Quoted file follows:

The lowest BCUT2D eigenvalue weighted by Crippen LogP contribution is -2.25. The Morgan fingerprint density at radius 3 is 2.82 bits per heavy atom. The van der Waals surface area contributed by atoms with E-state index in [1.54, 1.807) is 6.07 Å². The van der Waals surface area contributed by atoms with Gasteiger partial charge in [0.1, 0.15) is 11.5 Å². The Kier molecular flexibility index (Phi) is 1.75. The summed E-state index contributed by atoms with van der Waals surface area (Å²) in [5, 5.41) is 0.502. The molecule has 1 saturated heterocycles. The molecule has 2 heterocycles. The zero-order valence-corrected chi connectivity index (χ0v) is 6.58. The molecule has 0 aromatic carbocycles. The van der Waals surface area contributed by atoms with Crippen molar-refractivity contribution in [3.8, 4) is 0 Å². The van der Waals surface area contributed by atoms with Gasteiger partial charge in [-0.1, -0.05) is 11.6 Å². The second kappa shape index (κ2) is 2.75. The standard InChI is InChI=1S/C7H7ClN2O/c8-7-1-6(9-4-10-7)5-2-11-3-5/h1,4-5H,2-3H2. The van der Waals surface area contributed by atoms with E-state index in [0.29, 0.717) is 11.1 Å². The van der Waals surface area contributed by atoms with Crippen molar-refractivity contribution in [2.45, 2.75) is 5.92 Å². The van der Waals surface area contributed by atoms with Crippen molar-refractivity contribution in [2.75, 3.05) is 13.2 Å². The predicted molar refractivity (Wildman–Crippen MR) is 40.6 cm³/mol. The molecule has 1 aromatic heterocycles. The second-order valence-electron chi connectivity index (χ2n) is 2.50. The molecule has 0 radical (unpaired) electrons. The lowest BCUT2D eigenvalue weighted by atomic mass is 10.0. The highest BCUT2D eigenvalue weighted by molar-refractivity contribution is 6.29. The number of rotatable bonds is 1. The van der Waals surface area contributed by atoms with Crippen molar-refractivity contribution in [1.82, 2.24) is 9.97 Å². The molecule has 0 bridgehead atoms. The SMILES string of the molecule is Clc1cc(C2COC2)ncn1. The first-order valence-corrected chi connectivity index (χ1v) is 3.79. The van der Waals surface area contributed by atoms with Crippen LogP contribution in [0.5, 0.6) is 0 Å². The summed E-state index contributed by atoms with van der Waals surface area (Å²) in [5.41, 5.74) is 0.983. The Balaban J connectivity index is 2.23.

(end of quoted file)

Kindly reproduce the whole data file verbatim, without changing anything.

The lowest BCUT2D eigenvalue weighted by Crippen LogP contribution is -2.25. The Morgan fingerprint density at radius 3 is 2.82 bits per heavy atom. The van der Waals surface area contributed by atoms with E-state index in [1.54, 1.807) is 6.07 Å². The van der Waals surface area contributed by atoms with Gasteiger partial charge in [0.1, 0.15) is 11.5 Å². The Kier molecular flexibility index (Phi) is 1.75. The summed E-state index contributed by atoms with van der Waals surface area (Å²) in [5, 5.41) is 0.502. The molecule has 1 saturated heterocycles. The molecule has 2 heterocycles. The zero-order valence-corrected chi connectivity index (χ0v) is 6.58. The molecule has 0 aromatic carbocycles. The van der Waals surface area contributed by atoms with Crippen molar-refractivity contribution in [3.8, 4) is 0 Å². The van der Waals surface area contributed by atoms with Gasteiger partial charge in [-0.1, -0.05) is 11.6 Å². The second kappa shape index (κ2) is 2.75. The standard InChI is InChI=1S/C7H7ClN2O/c8-7-1-6(9-4-10-7)5-2-11-3-5/h1,4-5H,2-3H2. The van der Waals surface area contributed by atoms with E-state index in [0.29, 0.717) is 11.1 Å². The van der Waals surface area contributed by atoms with Crippen molar-refractivity contribution in [2.45, 2.75) is 5.92 Å². The van der Waals surface area contributed by atoms with Crippen molar-refractivity contribution in [2.75, 3.05) is 13.2 Å². The predicted molar refractivity (Wildman–Crippen MR) is 40.6 cm³/mol. The molecule has 1 aromatic heterocycles. The second-order valence-electron chi connectivity index (χ2n) is 2.50. The molecule has 0 radical (unpaired) electrons. The lowest BCUT2D eigenvalue weighted by atomic mass is 10.0. The highest BCUT2D eigenvalue weighted by molar-refractivity contribution is 6.29. The number of rotatable bonds is 1. The van der Waals surface area contributed by atoms with Crippen molar-refractivity contribution in [1.82, 2.24) is 9.97 Å². The molecule has 0 bridgehead atoms. The SMILES string of the molecule is Clc1cc(C2COC2)ncn1. The first-order valence-corrected chi connectivity index (χ1v) is 3.79. The van der Waals surface area contributed by atoms with Crippen LogP contribution in [0.5, 0.6) is 0 Å². The summed E-state index contributed by atoms with van der Waals surface area (Å²) in [5.41, 5.74) is 0.983. The Balaban J connectivity index is 2.23.